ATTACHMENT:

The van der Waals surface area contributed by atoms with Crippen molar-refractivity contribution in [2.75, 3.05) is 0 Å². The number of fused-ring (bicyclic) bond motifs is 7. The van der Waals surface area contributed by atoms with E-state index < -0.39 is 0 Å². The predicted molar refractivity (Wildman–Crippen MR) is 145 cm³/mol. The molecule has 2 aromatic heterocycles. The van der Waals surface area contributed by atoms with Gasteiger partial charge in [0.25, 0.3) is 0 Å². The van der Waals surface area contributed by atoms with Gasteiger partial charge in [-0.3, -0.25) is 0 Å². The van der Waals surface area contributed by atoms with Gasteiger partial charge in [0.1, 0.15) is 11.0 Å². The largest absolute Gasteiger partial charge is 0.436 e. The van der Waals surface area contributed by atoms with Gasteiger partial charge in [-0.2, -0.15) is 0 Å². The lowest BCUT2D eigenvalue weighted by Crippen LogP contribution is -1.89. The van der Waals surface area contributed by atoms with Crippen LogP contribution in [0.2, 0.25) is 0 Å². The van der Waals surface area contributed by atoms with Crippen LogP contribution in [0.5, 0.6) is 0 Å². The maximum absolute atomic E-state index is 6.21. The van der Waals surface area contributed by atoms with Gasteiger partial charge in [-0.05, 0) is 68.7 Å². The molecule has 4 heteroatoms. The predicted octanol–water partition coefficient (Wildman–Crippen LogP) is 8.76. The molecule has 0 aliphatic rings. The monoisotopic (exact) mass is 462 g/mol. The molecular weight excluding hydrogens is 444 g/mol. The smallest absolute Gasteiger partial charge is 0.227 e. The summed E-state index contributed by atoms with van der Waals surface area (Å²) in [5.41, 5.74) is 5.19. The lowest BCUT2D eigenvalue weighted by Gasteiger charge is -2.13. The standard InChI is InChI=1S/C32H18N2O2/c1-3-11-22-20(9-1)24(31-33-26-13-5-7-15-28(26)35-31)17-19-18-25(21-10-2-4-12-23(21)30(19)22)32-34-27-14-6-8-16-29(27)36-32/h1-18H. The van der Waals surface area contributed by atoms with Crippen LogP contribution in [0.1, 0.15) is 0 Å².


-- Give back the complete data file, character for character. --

The van der Waals surface area contributed by atoms with Crippen molar-refractivity contribution in [2.75, 3.05) is 0 Å². The number of fused-ring (bicyclic) bond motifs is 7. The van der Waals surface area contributed by atoms with E-state index < -0.39 is 0 Å². The predicted molar refractivity (Wildman–Crippen MR) is 145 cm³/mol. The molecule has 2 aromatic heterocycles. The van der Waals surface area contributed by atoms with Gasteiger partial charge in [0.25, 0.3) is 0 Å². The van der Waals surface area contributed by atoms with Gasteiger partial charge in [-0.3, -0.25) is 0 Å². The van der Waals surface area contributed by atoms with Gasteiger partial charge in [0.1, 0.15) is 11.0 Å². The largest absolute Gasteiger partial charge is 0.436 e. The van der Waals surface area contributed by atoms with Gasteiger partial charge in [-0.2, -0.15) is 0 Å². The lowest BCUT2D eigenvalue weighted by Crippen LogP contribution is -1.89. The van der Waals surface area contributed by atoms with Crippen LogP contribution in [0.2, 0.25) is 0 Å². The van der Waals surface area contributed by atoms with Crippen LogP contribution in [0.5, 0.6) is 0 Å². The maximum absolute atomic E-state index is 6.21. The van der Waals surface area contributed by atoms with Gasteiger partial charge in [-0.05, 0) is 68.7 Å². The molecule has 4 heteroatoms. The predicted octanol–water partition coefficient (Wildman–Crippen LogP) is 8.76. The molecule has 0 aliphatic rings. The monoisotopic (exact) mass is 462 g/mol. The molecular weight excluding hydrogens is 444 g/mol. The smallest absolute Gasteiger partial charge is 0.227 e. The summed E-state index contributed by atoms with van der Waals surface area (Å²) in [5.41, 5.74) is 5.19. The lowest BCUT2D eigenvalue weighted by Gasteiger charge is -2.13. The standard InChI is InChI=1S/C32H18N2O2/c1-3-11-22-20(9-1)24(31-33-26-13-5-7-15-28(26)35-31)17-19-18-25(21-10-2-4-12-23(21)30(19)22)32-34-27-14-6-8-16-29(27)36-32/h1-18H. The van der Waals surface area contributed by atoms with Crippen LogP contribution in [0.1, 0.15) is 0 Å².